exploding lithium batteries pose catastrophic danger to aircraft: new research
26. 2013 photos provided by the Japan Transportation Safety Commission (JTSB)
Twisted Primary Lithium
The ion Battery of the All-Japan Airlines Boeing 787 landed in an emergency and was demolished by investigators at the manufacturer GS Yuasa\'s headquarters in Kyoto, Japan.
A survey of overheated batteries on Japanese Boeing aircraft in January.
2013 of people found evidence of similar \"hot Runaway\" in similar events in Boston.
Source: Japan Traffic Safety Committee/Associated Press
New research suggests that lithium batteries may explode and burn more violently than previously thought, raising questions about their use and transportation on passenger planes.
Because many airlines are replacing paper charts with laptops and tablets,S.
The Federal Aviation Administration tested what would happen if one of their rechargeable Lithium
Ion battery ignition.
During a test, the cockpit was filled with smoke thick enough to blur the instrument and field of view for about five minutes outside the window.
The findings released by the FAA on the agency\'s website raise a bigger question, in addition to laptops, because battery manufacturers usually ship products in large quantities in the cargo area of passenger planes.
A test found that the battery could explode, which could cause the aircraft to catch fire
Invalid suppression system.
\"This is the result we have never seen before,\" Mark Rogers, director of the dangerous goods program at the Airline Pilots Association, said in an interview.
\"This is certainly very sobering, as this could happen on a plane today.
ALPA is the largest coalition of pilots in North America.
Since 2010, the fire caused by lithium batteries has led to the crash of two cargo airlines flights, prompting the FAA to ban Boeing. ’s 787 in 2013.
Federal Express the company
United Parcel Services
Advanced fire fighting equipment is being installed
The protection system on their plane to fight the battery. fed fires.
The new study has also created a dilemma for regulators. In 2012, Congress banned regulators from lithium --
More stringent battery transport than suggested by the United Nations International Civil Aviation Organization.
The Ministry of Transport and its Pipeline and Hazardous Materials Safety authority cannot enact regulations that are more stringent than current ICAO standards, unless there is a \"credible report\" that appearsboard fires.
\"It sets an incredible barrier for us to see further regulations, but that doesn\'t mean we won\'t go ahead with this regulation,\" said Sean Cassidy . \" The national security coordinator for ALPA said in an interview.
PHMSA said on July 31 that it will adopt the lithium standard recommended by ICAO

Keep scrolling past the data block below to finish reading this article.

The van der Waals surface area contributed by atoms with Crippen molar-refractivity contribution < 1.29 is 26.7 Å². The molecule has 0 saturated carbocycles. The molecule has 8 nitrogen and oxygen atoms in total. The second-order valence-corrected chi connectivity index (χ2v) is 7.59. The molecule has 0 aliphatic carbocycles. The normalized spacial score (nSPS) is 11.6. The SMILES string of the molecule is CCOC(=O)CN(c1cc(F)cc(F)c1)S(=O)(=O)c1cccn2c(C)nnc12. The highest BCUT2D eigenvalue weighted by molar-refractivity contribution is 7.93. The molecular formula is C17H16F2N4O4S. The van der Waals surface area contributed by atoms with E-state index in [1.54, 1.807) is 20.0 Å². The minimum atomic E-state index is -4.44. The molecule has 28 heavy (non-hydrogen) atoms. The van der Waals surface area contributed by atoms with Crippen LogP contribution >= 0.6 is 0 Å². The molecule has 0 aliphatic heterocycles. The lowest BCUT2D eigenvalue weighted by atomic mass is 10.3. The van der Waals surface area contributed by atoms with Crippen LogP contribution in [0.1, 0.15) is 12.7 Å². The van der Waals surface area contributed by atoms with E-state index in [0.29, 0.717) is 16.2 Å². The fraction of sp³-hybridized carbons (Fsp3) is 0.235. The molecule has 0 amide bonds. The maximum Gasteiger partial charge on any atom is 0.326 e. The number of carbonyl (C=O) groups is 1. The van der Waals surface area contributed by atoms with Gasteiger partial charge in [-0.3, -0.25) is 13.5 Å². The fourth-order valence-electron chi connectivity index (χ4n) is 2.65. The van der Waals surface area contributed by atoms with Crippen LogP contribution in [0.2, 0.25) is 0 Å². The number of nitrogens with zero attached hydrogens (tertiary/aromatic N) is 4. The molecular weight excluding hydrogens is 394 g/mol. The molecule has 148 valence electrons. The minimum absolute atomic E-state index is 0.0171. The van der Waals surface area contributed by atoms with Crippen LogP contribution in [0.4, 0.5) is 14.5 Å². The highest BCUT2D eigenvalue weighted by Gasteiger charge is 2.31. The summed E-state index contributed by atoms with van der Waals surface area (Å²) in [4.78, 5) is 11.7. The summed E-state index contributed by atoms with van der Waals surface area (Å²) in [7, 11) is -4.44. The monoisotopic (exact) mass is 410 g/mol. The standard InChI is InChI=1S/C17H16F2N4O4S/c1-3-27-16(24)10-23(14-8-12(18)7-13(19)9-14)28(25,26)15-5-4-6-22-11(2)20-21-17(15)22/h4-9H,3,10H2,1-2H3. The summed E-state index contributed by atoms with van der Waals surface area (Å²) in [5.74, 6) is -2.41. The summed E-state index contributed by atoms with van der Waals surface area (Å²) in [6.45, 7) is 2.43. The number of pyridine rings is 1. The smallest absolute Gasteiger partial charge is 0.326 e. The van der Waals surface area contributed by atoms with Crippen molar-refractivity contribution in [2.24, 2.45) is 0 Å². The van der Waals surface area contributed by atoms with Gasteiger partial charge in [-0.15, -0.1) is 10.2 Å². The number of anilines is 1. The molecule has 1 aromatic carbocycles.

Battery cargo, effective in the United StatesS. Feb. 1.
According to a press release, the regulation will require improved packaging and notification.
Passengers can still carry mobile phones, computers and other devices with lithium batteries.
Damon Hill, spokesman for PHMSA, did not respond to the phone and asked if the criteria were sufficient given the new study.
The ICAO working group, composed of officials from regulators, airlines, trade unions and battery manufacturers, plans to hold a meeting.
According to a August report, in Cologne, Germany, the new study was addressed and additional restrictions were determined.
Letter from the agency.
In a joint email statement with the pilot alliance, UPS said: \"As more tests are completed and new information is available, we will continue to incorporate this data into our efforts,\" the Independent Pilot Association
Lithium battery packs are used to power a variety of products including iphone, e-cigarette and camera.
The market value of rechargeable lithium batteries has increased to $11.
According to Paris AVICENNE Energy, it was $7 billion in 2013, compared with $3 billion in 2000.
\"Unfortunately, the more tests we do, the more we worry about it,\" said Gus salcos, director of the FAA fire safety department, August.
At the Washington conference sponsored by the pilots association
The Rechargeable Battery Association, also known as PRBA, has no chance to digest the latest test results of the FAA
Headquartered in the trade group, said in an interview.
\"This is something we\'re going to focus on,\" Kerchner said . \".
Safety is the manufacturer\'s top concern, Kerchner said, and they are eager to work with regulators to understand the testing situation.
The organization wrote to the International Civil Aviation Organization on August.
8 seek promotional activities and better guidance on how to transport lithiumBattery based.
There are two main types of lithium batteries, rechargeable and non-
Charging, each burning is different. U. S.
Since 2004, passenger airlines are prohibited from carrying non-flights
Rechargeable lithium battery.
According to the FAA, when they burn, they produce their own oxygen supply and will not be extinguished by a fire fighting system installed on the plane.
Ion cells that can burn more violently have been allowed to transport in the abdomen of the United States. S.
Previous tests have shown that the fire extinguishing system can control any explosion.
A new FAA study has found several new dangers for these two types of batteries.